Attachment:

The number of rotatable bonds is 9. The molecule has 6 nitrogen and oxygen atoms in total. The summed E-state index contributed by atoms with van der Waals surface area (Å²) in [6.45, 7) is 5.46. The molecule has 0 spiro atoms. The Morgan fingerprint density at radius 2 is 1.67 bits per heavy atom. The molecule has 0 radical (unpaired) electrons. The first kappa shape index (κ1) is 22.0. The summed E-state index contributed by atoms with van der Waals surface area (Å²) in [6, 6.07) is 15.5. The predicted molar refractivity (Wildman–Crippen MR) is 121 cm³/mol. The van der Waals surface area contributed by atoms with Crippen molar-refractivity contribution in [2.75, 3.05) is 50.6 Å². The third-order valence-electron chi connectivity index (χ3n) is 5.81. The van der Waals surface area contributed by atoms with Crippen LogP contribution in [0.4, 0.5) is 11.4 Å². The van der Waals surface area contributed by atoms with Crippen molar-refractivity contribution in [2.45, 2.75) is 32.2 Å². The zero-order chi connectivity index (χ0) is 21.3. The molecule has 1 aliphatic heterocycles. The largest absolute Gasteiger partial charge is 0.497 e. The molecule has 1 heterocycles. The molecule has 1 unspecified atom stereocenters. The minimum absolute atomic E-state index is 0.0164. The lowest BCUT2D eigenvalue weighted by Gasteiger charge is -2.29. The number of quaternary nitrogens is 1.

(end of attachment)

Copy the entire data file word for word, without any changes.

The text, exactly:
The number of rotatable bonds is 9. The molecule has 6 nitrogen and oxygen atoms in total. The summed E-state index contributed by atoms with van der Waals surface area (Å²) in [6.45, 7) is 5.46. The molecule has 0 spiro atoms. The Morgan fingerprint density at radius 2 is 1.67 bits per heavy atom. The molecule has 0 radical (unpaired) electrons. The first kappa shape index (κ1) is 22.0. The summed E-state index contributed by atoms with van der Waals surface area (Å²) in [6, 6.07) is 15.5. The predicted molar refractivity (Wildman–Crippen MR) is 121 cm³/mol. The van der Waals surface area contributed by atoms with Crippen molar-refractivity contribution in [2.75, 3.05) is 50.6 Å². The third-order valence-electron chi connectivity index (χ3n) is 5.81. The van der Waals surface area contributed by atoms with Crippen LogP contribution in [0.4, 0.5) is 11.4 Å². The van der Waals surface area contributed by atoms with Crippen molar-refractivity contribution in [2.45, 2.75) is 32.2 Å². The zero-order chi connectivity index (χ0) is 21.3. The molecule has 1 aliphatic heterocycles. The largest absolute Gasteiger partial charge is 0.497 e. The molecule has 1 heterocycles. The molecule has 1 unspecified atom stereocenters. The minimum absolute atomic E-state index is 0.0164. The lowest BCUT2D eigenvalue weighted by Gasteiger charge is -2.29. The number of quaternary nitrogens is 1.